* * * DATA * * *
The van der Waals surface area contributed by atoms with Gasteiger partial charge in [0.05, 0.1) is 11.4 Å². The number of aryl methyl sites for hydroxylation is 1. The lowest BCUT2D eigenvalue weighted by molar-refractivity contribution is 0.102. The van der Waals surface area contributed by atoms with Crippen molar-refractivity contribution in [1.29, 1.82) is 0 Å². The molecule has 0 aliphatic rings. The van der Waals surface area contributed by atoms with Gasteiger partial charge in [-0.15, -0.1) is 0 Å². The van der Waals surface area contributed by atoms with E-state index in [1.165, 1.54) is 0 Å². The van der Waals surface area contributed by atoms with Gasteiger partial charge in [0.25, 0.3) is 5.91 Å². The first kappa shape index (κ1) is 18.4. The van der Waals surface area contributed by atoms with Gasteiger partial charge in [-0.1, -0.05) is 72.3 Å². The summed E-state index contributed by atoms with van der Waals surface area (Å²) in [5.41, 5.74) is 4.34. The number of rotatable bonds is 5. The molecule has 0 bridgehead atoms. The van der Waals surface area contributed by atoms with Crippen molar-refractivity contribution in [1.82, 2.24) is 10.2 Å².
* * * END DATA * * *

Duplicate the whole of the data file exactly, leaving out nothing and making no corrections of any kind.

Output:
The van der Waals surface area contributed by atoms with Gasteiger partial charge in [0.05, 0.1) is 11.4 Å². The number of aryl methyl sites for hydroxylation is 1. The lowest BCUT2D eigenvalue weighted by molar-refractivity contribution is 0.102. The van der Waals surface area contributed by atoms with Crippen molar-refractivity contribution in [1.29, 1.82) is 0 Å². The molecule has 0 aliphatic rings. The van der Waals surface area contributed by atoms with Gasteiger partial charge in [-0.15, -0.1) is 0 Å². The van der Waals surface area contributed by atoms with E-state index in [1.165, 1.54) is 0 Å². The van der Waals surface area contributed by atoms with Gasteiger partial charge in [0.25, 0.3) is 5.91 Å². The first kappa shape index (κ1) is 18.4. The van der Waals surface area contributed by atoms with Gasteiger partial charge in [-0.1, -0.05) is 72.3 Å². The summed E-state index contributed by atoms with van der Waals surface area (Å²) in [5.41, 5.74) is 4.34. The number of rotatable bonds is 5. The molecule has 0 bridgehead atoms. The van der Waals surface area contributed by atoms with Crippen molar-refractivity contribution in [1.82, 2.24) is 10.2 Å².